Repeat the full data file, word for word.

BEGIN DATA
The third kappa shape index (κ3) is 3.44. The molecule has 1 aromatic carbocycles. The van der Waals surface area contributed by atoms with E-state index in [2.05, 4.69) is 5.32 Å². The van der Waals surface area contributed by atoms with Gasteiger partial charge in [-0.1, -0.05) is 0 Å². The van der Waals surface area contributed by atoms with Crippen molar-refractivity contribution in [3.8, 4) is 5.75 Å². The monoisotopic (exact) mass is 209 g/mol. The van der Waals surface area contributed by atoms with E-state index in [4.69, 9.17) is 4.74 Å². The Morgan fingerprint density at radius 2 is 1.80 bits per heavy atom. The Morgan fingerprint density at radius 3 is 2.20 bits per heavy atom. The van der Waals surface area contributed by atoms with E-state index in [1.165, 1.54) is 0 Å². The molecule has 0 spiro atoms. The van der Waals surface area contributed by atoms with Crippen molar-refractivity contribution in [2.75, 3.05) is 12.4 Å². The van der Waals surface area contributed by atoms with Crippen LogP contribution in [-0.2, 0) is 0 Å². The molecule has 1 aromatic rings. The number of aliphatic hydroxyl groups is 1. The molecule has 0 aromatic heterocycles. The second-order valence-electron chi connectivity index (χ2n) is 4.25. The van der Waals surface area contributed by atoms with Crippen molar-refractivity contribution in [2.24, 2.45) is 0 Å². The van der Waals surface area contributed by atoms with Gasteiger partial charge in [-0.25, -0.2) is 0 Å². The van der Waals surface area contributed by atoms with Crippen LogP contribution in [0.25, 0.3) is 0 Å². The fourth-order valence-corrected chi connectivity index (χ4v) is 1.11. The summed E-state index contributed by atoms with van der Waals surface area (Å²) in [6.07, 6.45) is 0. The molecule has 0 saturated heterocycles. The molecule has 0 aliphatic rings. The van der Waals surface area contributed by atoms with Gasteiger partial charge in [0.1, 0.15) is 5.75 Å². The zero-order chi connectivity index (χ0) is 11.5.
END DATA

The third kappa shape index (κ3) is 3.44. The molecule has 1 aromatic carbocycles. The van der Waals surface area contributed by atoms with E-state index in [2.05, 4.69) is 5.32 Å². The van der Waals surface area contributed by atoms with Gasteiger partial charge in [-0.1, -0.05) is 0 Å². The van der Waals surface area contributed by atoms with Crippen molar-refractivity contribution in [3.8, 4) is 5.75 Å². The monoisotopic (exact) mass is 209 g/mol. The van der Waals surface area contributed by atoms with E-state index in [4.69, 9.17) is 4.74 Å². The Morgan fingerprint density at radius 2 is 1.80 bits per heavy atom. The Morgan fingerprint density at radius 3 is 2.20 bits per heavy atom. The van der Waals surface area contributed by atoms with E-state index in [1.165, 1.54) is 0 Å². The molecule has 0 spiro atoms. The van der Waals surface area contributed by atoms with Crippen molar-refractivity contribution in [2.75, 3.05) is 12.4 Å². The van der Waals surface area contributed by atoms with Crippen LogP contribution in [-0.2, 0) is 0 Å². The molecule has 1 aromatic rings. The number of aliphatic hydroxyl groups is 1. The molecule has 0 aromatic heterocycles. The second-order valence-electron chi connectivity index (χ2n) is 4.25. The van der Waals surface area contributed by atoms with Crippen molar-refractivity contribution in [2.24, 2.45) is 0 Å². The van der Waals surface area contributed by atoms with Gasteiger partial charge in [-0.25, -0.2) is 0 Å². The van der Waals surface area contributed by atoms with Crippen LogP contribution in [0.25, 0.3) is 0 Å². The fourth-order valence-corrected chi connectivity index (χ4v) is 1.11. The summed E-state index contributed by atoms with van der Waals surface area (Å²) in [6.07, 6.45) is 0. The molecule has 0 saturated heterocycles. The molecule has 0 aliphatic rings. The van der Waals surface area contributed by atoms with Gasteiger partial charge in [0.1, 0.15) is 5.75 Å². The zero-order chi connectivity index (χ0) is 11.5.